2 comments:

  1. As a kid, I was obsessed with the animation on Mickey when he sings his tune. Great, silly exaggeration we never quite see on him later.

    You haven't seen the last of Patricia Pig. She's in THE SHINDIG and THE WHOOPEE PARTY too. And she's in the comics with her husband Percy Pig, though they're never more than supporting characters in the neighborhood.
    Sometimes their surname is spelled Pigg, if only to add a little (weird) variety.

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  2. Certainly it's first use in a Disney cartoon and maybe any cartoon is what I call the "woman beating" music and dance. This must be a famous routine, but I only know it from cartoons. Here it's a chicken couple who beat each other up in time to the music.

    Since I don't know much about it let's find out more... OK going from the book "Silly Symphonies" (by Merrit and Kaufman) I learn the the tune is "L'Amour d'Apache" – the Apache dance from Offenbach's ballet "Le Papillon" (the tune was used in Woodland Café). From here let's go to the never reliable Wikipedia and I find out:

    "Apache is a highly dramatic dance associated in popular culture with Parisian street culture in the beginning of the 20th century. The name of the dance (pronounced ah-PAHSH, not uh-PATCH-ee, like the English pronunciation of the Native American tribe) is taken from a Parisian street gang (see Apache (gang)), which in turn was named for the American Indian tribe due to the perceived savagery of the hoodlums. The term came to be used more generally to refer to certain vicious elements of the Paris underworld at the beginning of the 20th century.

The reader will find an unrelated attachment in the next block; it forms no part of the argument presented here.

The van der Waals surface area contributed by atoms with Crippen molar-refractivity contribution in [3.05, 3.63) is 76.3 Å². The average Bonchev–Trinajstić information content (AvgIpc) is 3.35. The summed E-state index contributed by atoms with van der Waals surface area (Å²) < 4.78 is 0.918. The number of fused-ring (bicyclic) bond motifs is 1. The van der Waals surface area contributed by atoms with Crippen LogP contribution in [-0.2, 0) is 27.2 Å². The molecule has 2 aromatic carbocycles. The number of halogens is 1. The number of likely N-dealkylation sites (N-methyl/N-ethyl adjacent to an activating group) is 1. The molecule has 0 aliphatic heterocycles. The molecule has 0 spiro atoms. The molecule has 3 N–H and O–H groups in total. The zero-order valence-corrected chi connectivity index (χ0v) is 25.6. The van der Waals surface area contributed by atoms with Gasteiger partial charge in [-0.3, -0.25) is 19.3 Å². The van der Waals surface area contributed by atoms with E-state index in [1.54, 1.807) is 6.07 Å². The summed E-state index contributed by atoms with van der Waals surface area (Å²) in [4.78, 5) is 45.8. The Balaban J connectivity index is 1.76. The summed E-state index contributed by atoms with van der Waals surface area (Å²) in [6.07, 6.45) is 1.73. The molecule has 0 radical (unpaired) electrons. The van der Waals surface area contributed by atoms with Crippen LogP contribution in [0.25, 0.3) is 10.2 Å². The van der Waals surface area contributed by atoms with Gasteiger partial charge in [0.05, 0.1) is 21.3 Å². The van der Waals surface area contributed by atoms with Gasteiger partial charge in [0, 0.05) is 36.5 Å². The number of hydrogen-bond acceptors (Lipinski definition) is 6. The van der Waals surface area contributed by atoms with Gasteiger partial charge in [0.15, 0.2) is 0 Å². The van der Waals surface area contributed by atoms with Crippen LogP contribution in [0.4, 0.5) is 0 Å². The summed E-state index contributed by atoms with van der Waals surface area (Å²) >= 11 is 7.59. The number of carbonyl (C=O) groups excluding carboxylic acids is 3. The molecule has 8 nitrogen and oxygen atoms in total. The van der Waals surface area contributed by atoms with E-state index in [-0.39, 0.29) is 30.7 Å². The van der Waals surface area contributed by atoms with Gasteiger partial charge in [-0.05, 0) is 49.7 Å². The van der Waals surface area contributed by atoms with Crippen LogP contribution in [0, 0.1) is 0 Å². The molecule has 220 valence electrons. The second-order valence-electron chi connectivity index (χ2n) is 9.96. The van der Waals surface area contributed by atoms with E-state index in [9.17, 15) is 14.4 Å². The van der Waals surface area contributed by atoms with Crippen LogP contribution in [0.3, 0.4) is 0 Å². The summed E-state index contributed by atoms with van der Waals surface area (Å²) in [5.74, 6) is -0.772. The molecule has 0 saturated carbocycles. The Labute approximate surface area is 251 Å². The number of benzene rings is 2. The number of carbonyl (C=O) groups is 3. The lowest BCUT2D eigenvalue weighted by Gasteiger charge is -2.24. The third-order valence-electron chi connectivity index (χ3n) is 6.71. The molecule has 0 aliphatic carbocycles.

The dance is very brutal to the woman, and sometimes said to reenact a "discussion" between pimp and prostitute. It includes mock slaps and punches, the man picking up and throwing the woman to the ground, or lifting and carrying her while she struggles or feigns unconsciousness. In some examples, the woman may fight back."

    Apparently the music from the ballet became the most associated with the dance. Who says you can't learn anything from cartoons?

    Getting back to the cartoon itself - it's good to see Patricia Pig(g). I think I may have spotted her in the backgrounds of earlier Disney cartoons, but here she gets some proper screen time and is promptly booed off the stage. Oh well.

    And of course it's the first use of "Minnie's Yoo hoo". I love how it's actually introduced on screen as "Mickey's Theme Song". This is the very first 'Disney Song' so it's the start of an important tradition. "Yoo Hoo" was Minnie's catch phrase back in this era, but you hardly ever hear her say it now. And, yes, the toothy animation in this scene is delightfully oddball and quite unlike any other scene in a Disney cartoon.